The system was a mess. Prosecutors in certain jurisdictions kept two files: one their public “open file” and another, their real file. Guess which one had all the relevant documents and information in their possession and which one didn’t.

This is an issue of Constitutional importance because integral to our system of justice is the right to notice: to be informed of and aware of the charges, allegations and supporting evidence so that one may properly defend against them.

However, even with the enactment of these rules making uniform the disclosure of discovery, there was a big problem that was overlooked as part of the compromise. The discovery rules prohibit giving copies of the documents, reports, statements and records to the person with the greatest individual stake in the outcome of the case: the accused.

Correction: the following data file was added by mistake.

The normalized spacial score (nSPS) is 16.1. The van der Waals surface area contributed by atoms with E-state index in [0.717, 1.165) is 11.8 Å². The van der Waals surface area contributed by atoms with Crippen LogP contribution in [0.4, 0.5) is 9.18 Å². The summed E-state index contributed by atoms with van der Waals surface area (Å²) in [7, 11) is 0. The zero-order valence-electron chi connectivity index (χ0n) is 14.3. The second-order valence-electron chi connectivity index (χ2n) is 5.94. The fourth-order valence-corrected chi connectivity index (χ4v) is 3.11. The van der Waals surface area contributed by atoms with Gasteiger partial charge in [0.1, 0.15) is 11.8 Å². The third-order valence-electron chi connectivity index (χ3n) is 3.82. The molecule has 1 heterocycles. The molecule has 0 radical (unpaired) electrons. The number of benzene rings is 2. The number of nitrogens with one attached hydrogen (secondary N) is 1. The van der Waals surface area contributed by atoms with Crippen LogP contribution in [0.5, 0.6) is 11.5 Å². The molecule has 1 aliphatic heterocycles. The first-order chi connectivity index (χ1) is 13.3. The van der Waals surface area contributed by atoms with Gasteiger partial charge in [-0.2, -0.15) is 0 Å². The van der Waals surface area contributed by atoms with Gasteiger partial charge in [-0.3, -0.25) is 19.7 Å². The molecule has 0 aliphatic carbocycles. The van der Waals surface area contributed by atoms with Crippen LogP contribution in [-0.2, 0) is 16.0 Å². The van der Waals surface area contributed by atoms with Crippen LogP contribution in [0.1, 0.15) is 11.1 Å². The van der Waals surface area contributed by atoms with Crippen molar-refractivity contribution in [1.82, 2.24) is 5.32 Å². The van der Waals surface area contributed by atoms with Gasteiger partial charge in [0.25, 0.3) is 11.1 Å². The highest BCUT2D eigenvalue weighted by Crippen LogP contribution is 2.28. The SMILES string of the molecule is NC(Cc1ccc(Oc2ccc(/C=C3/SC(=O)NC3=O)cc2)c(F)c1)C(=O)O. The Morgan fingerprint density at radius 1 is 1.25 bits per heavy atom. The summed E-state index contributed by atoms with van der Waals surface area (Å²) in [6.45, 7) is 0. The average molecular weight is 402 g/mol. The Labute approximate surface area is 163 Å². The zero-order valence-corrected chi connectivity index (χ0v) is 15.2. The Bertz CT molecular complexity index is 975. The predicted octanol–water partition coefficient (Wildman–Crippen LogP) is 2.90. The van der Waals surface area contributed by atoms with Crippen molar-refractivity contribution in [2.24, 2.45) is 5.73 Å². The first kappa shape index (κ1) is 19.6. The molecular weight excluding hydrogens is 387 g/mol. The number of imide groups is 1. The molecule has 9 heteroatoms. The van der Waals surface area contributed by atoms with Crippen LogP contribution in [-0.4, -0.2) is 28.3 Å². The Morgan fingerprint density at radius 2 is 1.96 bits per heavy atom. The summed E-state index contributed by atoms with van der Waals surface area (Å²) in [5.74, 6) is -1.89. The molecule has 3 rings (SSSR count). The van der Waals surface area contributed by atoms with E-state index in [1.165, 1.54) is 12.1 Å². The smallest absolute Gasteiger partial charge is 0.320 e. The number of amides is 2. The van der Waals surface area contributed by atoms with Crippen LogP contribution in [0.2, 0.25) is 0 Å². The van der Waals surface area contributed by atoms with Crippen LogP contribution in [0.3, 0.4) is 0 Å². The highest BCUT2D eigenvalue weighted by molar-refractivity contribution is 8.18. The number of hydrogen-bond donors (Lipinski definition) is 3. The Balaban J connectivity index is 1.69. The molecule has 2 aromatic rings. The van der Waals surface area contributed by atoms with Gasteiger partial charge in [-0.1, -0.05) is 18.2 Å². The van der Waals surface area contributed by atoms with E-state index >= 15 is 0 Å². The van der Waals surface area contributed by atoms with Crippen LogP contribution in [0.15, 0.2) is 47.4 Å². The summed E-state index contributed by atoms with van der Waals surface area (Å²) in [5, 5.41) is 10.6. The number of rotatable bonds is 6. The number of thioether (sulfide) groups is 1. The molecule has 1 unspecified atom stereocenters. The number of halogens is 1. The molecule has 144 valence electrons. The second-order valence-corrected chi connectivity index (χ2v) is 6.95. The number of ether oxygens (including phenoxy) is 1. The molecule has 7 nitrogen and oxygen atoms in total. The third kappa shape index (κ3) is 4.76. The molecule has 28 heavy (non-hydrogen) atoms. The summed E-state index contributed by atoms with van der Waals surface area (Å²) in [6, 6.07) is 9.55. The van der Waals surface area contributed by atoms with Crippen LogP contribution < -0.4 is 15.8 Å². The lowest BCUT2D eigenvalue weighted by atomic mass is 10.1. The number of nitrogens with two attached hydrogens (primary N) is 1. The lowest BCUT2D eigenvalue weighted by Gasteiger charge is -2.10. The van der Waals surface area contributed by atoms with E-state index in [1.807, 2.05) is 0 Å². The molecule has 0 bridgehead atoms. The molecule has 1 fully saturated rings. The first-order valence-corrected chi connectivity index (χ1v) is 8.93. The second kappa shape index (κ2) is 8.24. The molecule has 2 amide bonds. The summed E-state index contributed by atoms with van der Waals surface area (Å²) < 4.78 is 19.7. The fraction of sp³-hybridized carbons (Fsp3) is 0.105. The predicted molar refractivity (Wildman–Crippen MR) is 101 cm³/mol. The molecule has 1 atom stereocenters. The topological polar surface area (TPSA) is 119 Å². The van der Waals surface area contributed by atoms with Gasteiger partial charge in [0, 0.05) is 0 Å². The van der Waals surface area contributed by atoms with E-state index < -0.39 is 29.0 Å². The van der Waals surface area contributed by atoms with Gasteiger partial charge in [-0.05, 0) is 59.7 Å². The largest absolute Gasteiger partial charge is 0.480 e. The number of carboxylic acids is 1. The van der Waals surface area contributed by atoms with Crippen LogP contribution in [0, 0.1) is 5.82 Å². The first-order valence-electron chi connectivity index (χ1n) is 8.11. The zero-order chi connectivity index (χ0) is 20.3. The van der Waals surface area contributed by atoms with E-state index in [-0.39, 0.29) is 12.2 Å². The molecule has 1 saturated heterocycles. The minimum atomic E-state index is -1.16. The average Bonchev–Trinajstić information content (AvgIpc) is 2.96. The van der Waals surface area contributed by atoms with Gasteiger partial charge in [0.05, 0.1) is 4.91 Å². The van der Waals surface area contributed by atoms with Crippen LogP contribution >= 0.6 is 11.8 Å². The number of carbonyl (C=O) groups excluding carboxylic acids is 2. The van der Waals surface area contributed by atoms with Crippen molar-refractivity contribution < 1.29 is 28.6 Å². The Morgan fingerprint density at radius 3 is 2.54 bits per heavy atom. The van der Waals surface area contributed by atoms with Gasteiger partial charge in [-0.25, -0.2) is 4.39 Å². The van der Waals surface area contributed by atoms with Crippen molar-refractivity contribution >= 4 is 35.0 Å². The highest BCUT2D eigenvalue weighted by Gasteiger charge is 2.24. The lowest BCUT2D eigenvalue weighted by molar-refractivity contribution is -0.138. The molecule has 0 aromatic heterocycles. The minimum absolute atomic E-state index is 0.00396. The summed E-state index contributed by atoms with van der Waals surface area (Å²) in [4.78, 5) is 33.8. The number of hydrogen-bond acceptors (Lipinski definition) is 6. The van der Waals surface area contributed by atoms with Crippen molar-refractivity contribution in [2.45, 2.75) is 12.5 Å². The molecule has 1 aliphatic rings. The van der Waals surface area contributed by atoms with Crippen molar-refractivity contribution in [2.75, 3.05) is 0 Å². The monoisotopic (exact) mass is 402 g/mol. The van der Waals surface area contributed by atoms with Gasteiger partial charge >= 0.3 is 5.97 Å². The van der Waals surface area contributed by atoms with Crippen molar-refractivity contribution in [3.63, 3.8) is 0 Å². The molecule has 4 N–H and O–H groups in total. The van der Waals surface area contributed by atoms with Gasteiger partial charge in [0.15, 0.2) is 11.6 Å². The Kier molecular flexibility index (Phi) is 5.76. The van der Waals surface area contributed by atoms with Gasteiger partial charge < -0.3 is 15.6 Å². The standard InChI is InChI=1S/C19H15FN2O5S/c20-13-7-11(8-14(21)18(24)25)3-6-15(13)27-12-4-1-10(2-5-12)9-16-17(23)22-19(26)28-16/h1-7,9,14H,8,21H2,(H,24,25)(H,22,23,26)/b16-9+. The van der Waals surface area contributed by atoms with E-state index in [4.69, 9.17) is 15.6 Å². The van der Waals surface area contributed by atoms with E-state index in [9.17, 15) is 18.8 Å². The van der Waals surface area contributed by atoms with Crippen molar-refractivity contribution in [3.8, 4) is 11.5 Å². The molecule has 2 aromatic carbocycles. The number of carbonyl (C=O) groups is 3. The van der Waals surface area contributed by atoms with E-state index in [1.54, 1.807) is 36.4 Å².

In order for the man charged with the crime to be able to get his own copy of the allegations and peruse them at his own leisure, the prosecutor must permit and barring that, a judge.

Many in the defense bar argued back then that this was problematic and once again last week, the problem erupted again.

Unsurprising to most, the practice of permitting defendants to have a copy of their own discovery is just as arbitrary and haphazard as it was before the rule changes.

Some prosecutors office routinely grant the requests and some offices routinely deny. Some judges grant in all cases while some judges change their tune depending on the position of the prosecution and even then not always so.

So we end up with a patchwork system of discovery denial and defendants throughout the state have different access to their own discovery than their cell mate, all depending on which jurisdiction they’re in.

It is incredibly hard to explain to a person accused of serious crimes by the state that:

  1. You are in possession of witness statements that implicate him and police reports that tie it all together;
  2. But you cannot give it to him.
  3. He can read it in front of you, but he cannot take it with him.